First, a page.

The Playgoer: Empty Space, RIP

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Monday, November 13, 2006

Empty Space, RIP

Seattle Times' Misha Berson offers a colorful post-mortem on the beloved alternative company.

But here's her scary bigger picture:

Midsize arts groups like the Empty Space are in an increasingly perilous position. And if the cultural climate doesn't change in the next few years, few will survive into the next decade.

Here's where the "midsize theater" problem kicks in.

Do the math. Any art-driven troupe in this town with fewer than 300 or so seats to sell per night, and a professional payroll to meet, cannot rely on ticket sales

Civic funding (the kind European countries dole out routinely to their best troupes) and other grants are essential for survival. Moreover, theaters should be viewed as cultural amenities worth supporting, if they enrich this community and serve as its cultural ambassadors.

It's a cliché and true: Our society places less and less value on providing literate, thoughtful alternatives to the 24/7 barrage of canned, empty-calorie commercial

We expect nonprofit arts groups to be "business-like." That doesn't just mean being sensible about money. But also, implicitly, picking material that guarantees an audience (anything by Andrew Lloyd Webber, for instance), and taking few of the aesthetic risks Empty Space was founded to take.

The roll call of midsize theaters Seattle has lost since the mid-1990s is a grim one, headed by the Group Theatre, the Alice B. Theatre, the Bathhouse Theatre company. And it's no accident that these organizations folded as Seattle boomed and shed some of its own unique civic character.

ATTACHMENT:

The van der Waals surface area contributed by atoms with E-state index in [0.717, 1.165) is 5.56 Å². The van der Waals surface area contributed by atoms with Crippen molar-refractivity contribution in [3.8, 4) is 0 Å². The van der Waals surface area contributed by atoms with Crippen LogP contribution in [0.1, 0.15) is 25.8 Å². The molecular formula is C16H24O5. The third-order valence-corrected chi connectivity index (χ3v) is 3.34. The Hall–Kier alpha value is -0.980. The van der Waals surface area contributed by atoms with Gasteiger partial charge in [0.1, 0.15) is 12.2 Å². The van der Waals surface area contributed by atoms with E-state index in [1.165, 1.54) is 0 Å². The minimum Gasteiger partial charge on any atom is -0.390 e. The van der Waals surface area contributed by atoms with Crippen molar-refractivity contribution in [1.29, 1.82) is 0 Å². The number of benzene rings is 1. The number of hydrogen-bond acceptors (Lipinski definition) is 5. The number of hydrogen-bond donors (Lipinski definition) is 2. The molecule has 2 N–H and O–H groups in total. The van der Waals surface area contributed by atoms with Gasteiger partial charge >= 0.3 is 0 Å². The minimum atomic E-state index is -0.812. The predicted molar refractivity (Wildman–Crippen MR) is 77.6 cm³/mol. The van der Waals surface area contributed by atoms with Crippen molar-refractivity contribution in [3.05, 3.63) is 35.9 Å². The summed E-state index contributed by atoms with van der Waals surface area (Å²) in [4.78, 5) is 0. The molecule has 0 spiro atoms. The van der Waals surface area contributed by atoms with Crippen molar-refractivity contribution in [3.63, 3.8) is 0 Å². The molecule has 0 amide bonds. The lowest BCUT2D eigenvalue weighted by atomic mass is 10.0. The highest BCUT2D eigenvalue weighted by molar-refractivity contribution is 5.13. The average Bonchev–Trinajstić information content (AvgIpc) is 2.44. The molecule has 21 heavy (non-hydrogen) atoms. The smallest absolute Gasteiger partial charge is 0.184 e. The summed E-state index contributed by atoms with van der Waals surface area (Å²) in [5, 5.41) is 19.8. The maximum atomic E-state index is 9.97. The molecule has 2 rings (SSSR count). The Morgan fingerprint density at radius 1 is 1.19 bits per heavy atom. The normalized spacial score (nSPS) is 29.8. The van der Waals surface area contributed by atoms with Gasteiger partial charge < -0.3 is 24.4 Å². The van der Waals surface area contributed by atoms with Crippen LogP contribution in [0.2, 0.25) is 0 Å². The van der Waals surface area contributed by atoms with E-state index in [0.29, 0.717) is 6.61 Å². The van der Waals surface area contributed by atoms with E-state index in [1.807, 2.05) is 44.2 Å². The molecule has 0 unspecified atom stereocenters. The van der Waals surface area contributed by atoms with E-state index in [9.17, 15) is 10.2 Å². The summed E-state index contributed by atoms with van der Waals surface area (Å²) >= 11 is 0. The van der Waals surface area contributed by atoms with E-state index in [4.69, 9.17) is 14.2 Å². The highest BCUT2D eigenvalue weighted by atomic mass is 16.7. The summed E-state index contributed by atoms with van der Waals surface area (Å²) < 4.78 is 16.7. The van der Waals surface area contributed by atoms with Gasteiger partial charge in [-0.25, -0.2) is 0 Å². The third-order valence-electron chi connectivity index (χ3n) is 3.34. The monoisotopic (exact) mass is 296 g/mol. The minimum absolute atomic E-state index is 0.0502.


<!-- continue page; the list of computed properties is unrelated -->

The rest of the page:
Some midsize companies (Book-It Repertory Theatre, Taproot Theatre, et al) are hanging in there, along with the bigger theaters and an evolving array of fringe troupes funded largely by free labor.

Underlining mine, of course. Those points, I'm sure, resonate with many, many companies in cities of all sizes across this nation. If Berson is right about the ticking clock on such companies ("few will survive into the next decade") so much for our national theatre.


June said...

During the years in which those midsize companies closed (boom years for Seattle, as Berson points out), a couple of things took off. 1) The 5th Avenue Theater essentially became a subscription house for touring musical-theater productions; 2) The Paramount Theater--a huge house renovated after a Microsoft millionaire LOVED Miss Saigon in New York and was devastated to learn that there wasn't a theater big enough to house the helicopter and thus stage this fine piece of work in Seattle.

I can't help but think that these touring shows are sucking up the theater dollars that might have gone to places like Empty Space and the Bathhouse in what is a very artsy and relatively prosperous city. Market forces and all that.

(And while I mourn the loss, there are still lots of other companies putting on plays in the city.)

Karl Miller said...

Hmm ... not sure the 90s boom is directly responsible for the decline in Seattle theatre audiences. It's a handy correlation, sure, but where does the cause-effect connection come into it? I ask because I'm willing to believe there is one, but then I look back at the same period of time in DC and see the opposite phenomenon.

DC's economy is somewhat insulated from national trends, esp. w/r/t employment rates, if nothing else. But the DC metro region also has massive I.T. and biotech corridors in Virginia and Maryland, respectively. Oddly enough, during the 90s tech boom, the DC metro region also underwent a corresponding boom in its theatre community. This expansion continued well through the 2k recession, 9/11, and the ascension of Bushco. It continues to this day -- at every echelon (small, mid-size, large houses).